Digital transformation: how to deliver your lighthouse project
Digital Transformation is high on the agenda for many global enterprises. This might be digitising certain customer touchpoints, optimising internal processes or, in many cases, a complete transformation touching all parts of the business.
There can sometimes be a lot at stake when you undertake digital transformation projects, so it’s important to ensure the full process is carefully considered, from initial planning, through to selecting and delivering key ‘lighthouse’ projects, and empowering your business to its own technical delivery in the long-term.
Support from the top and change from the bottom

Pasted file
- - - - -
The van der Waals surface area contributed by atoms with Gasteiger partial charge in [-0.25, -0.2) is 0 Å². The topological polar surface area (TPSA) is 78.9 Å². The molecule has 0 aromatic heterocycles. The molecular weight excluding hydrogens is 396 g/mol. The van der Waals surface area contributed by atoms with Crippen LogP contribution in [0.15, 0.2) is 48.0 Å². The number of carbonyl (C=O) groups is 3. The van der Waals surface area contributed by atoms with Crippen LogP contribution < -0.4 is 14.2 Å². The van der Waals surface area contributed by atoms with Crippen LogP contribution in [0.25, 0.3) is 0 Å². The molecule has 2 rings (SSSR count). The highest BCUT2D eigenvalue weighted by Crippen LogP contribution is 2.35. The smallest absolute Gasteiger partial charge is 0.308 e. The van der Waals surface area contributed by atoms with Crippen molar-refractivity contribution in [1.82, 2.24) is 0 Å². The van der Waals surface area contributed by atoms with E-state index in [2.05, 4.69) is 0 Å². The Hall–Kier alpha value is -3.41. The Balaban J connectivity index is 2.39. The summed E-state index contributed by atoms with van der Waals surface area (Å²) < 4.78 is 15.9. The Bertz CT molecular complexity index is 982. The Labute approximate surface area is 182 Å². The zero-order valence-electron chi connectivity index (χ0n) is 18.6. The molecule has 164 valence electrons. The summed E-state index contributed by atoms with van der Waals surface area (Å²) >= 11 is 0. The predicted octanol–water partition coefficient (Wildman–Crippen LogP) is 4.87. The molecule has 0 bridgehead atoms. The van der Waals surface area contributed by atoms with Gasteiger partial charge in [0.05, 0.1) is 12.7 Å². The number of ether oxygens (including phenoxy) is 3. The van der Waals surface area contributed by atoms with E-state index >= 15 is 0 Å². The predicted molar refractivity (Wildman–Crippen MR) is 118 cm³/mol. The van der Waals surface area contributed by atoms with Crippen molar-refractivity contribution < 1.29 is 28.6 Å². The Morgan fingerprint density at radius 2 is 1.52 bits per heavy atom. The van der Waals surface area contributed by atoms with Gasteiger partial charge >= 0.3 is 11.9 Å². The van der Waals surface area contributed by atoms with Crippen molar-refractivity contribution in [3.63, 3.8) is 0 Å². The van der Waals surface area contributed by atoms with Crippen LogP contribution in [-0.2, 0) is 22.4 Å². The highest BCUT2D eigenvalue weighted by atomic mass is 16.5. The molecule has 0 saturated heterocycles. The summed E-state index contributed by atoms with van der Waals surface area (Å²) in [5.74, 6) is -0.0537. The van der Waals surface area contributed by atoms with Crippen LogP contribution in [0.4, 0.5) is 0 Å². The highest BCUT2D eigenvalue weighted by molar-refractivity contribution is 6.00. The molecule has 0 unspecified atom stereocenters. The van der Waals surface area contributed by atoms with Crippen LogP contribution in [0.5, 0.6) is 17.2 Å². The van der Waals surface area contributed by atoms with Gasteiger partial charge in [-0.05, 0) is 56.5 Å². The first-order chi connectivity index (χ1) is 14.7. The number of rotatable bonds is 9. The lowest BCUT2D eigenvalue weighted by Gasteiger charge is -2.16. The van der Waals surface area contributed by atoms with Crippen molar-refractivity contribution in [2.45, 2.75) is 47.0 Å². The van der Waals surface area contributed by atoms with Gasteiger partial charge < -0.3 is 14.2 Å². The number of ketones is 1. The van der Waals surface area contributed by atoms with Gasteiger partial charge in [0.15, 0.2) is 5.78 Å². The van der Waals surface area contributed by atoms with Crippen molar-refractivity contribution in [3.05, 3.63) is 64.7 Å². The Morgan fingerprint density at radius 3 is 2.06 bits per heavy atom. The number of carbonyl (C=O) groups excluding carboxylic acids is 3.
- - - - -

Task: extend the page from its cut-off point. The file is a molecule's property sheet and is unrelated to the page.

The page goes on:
Because of the changes to ways of working and mindset needed within any transformation, it is key that the C-level is driving this program forward. The level of change needed can only be delivered by the business if the people at the top believe it is necessary for the future of their business. Often, this people and process change is a significantly bigger challenge than the technical. So much so, that an ‘Innovation Lab’ or corporate start-up approach is advisable. In both these processes, it’s imperative to work with the CEO to create a delivery organisation that sits outside the main business and hierarchy. Only in this way can you achieve the level of agility the business needs to deliver transformation.
The inception phase